On Sunday we took the train to Sussex again. This time our destination was a village you will almost certainly never have heard of. If I mentioned its name in conversation, you would think I was referring to a district of London that is home to a famous football team, though it is spelt slightly differently.
Railway staff systematically pronounce the name of this village “West’m”, presumably to distinguish it from its better known namesake, but I was always taught to pronounce it “Westham”, with the emphasis on the second syllable. That seems to be what the inhabitants call it too.
Westham forms a pair with Pevensey. These two villages are joined by the castle that sits between them. The castle was originally built as a fort by the Romans and after the Anglo-Saxons invaded and settled the area, it was allowed to decay. It is generally believed that William the Conqueror landed at Pevensey and he gave the fort to one of his henchmen who built it up again, keeping as much of the Roman walls as still remained in solid condition.
So much for the history lesson. What was our purpose in going there? Westham has the distinction of being my birthplace. I was born in a bungalow of whose whereabouts I am ignorant but whose name is known to me. I saw it once while I was still a schoolboy and thus retain a vague visual memory of it. Our purpose on this trip was to visit the village and, if possible, locate the bungalow.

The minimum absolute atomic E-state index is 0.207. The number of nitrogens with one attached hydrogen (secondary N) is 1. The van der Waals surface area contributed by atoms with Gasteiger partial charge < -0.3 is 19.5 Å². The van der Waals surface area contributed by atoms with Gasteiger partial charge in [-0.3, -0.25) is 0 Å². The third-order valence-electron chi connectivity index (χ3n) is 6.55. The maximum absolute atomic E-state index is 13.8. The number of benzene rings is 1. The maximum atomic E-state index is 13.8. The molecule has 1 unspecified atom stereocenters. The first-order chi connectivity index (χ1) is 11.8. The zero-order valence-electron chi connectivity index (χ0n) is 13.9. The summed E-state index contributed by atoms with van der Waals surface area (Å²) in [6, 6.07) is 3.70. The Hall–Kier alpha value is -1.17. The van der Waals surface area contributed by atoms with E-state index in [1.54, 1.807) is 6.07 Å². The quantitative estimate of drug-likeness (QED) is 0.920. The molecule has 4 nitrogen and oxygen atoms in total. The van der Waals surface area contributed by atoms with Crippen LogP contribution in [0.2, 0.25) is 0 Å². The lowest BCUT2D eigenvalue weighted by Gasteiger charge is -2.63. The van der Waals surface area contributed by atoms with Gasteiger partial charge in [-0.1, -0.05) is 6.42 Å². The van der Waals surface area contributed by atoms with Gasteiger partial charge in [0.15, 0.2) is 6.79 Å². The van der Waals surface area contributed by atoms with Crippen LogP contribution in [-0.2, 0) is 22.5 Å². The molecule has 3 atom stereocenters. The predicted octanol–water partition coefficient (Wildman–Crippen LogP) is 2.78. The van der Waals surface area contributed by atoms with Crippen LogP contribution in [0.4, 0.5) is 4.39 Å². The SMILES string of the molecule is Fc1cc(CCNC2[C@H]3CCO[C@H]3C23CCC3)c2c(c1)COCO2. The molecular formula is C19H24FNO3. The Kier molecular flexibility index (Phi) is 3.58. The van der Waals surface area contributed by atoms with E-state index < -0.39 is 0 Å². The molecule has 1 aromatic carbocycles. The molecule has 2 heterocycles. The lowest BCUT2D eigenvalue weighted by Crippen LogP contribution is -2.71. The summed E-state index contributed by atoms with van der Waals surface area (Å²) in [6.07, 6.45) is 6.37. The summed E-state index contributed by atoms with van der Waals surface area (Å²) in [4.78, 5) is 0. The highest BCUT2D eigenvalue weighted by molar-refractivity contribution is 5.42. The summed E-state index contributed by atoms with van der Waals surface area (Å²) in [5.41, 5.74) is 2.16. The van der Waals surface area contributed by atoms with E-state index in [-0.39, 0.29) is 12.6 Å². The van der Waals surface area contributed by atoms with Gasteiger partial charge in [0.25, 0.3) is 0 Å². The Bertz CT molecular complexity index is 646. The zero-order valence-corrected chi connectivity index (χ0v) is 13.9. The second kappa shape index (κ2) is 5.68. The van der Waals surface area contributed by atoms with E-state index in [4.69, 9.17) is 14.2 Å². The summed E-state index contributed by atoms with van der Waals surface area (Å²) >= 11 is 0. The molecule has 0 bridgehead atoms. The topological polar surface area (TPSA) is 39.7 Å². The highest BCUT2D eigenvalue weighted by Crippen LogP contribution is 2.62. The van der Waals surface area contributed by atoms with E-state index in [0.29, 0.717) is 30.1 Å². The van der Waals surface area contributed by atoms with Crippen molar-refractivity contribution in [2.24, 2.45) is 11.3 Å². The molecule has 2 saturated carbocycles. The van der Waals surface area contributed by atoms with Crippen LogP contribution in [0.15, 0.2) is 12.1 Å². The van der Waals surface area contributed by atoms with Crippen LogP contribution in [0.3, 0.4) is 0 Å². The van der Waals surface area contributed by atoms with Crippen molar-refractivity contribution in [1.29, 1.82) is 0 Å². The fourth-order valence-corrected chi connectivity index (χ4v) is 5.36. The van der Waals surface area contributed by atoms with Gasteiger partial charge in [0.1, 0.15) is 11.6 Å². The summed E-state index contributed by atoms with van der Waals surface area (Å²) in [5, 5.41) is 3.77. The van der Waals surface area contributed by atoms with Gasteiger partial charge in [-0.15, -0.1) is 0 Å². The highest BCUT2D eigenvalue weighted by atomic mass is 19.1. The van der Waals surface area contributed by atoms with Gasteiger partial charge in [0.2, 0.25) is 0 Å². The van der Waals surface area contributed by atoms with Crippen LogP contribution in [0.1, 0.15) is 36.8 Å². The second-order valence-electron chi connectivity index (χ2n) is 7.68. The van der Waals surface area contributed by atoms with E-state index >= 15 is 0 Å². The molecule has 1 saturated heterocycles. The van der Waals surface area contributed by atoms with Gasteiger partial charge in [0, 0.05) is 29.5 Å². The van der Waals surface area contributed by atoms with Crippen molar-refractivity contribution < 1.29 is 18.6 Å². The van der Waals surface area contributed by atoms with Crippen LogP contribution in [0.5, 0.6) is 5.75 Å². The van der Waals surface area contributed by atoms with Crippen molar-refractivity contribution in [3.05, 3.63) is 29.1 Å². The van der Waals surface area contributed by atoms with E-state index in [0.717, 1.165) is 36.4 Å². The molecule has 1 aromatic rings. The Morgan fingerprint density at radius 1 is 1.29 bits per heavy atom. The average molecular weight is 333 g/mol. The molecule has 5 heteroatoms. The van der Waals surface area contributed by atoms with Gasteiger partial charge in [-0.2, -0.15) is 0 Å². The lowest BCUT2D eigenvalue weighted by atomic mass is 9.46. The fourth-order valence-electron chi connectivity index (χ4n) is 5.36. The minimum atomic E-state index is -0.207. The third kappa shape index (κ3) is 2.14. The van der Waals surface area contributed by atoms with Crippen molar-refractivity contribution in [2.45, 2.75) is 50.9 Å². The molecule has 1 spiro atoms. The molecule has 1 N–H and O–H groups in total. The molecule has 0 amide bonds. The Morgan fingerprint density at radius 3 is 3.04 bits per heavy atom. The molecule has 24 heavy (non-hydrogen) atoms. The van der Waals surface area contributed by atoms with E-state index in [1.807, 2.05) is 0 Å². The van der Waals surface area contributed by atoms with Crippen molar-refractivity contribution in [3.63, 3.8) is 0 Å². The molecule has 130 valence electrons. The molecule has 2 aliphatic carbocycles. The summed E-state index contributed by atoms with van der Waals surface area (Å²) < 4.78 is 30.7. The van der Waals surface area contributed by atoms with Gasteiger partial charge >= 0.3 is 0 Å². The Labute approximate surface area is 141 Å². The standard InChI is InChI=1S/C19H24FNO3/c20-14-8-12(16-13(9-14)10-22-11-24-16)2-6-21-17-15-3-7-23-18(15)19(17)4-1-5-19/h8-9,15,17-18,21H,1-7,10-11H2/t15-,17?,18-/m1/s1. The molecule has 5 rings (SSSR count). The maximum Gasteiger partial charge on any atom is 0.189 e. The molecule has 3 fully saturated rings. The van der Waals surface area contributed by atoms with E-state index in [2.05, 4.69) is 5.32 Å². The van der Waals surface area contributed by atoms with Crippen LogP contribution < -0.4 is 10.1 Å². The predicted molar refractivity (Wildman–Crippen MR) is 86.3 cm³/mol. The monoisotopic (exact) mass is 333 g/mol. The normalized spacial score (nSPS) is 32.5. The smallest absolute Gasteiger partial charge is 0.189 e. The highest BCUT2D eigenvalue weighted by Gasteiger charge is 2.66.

As it was a Sunday, and a bank holiday weekend to boot, most shops were closed but in the main street we found a most intriguing antiques shop and spent some time happily browsing. Tigger asked the lady in the shop if she knew the whereabouts of the bungalow. We were told exactly where to find a bungalow of that name, attached to a farm. This association seemed strange to me because no farm was ever mentioned in connection with the bungalow.
Before taking a look, however, we repaired to The Heron public house for lunch. When we went in, the place seemed a typical village pub. Customers and staff knew one another and were all chatting away cheerfully. We were ignored. However, when I went to the counter to order lunch, I was served politely and amiably enough.
When the barmaid came to clear away the plates I asked her whether she lived in the area. No, she said, but if I asked those two gentlemen there, they would certainly be able to answer my questions. I approached the two gentlemen who passed me to a third, by the name of Bob.
“I was born here,” I began, adding “though that was some time ago.” “Yes, it would be,” riposted Bob, looking me up and down. Cheeky sod. Anyway, I posed my question and received the same answer as that given by the antiques lady. So, we set out.
We found the bungalow easily enough. It was, as they had said, part of a farm. It didn’t look anything like my memory of it. Neither the location nor the shape looked right. I don’t think it was my birthplace despite the coincidence of the name. Perhaps “my” bungalow has been replaced or perhaps its subsequent owners dispensed with the name. There are so many possibilities and it would take a lot of research to find the true answer.
Sunday wasn’t the best of days for an outing. The sky was cloudy and threatening rain and the temperature was far from balmy. Had the weather been more welcoming, we might have explored the twin villages and taken a look at the castle. We might do so on another day. On this occasion, however, the sensible thing was to return to London.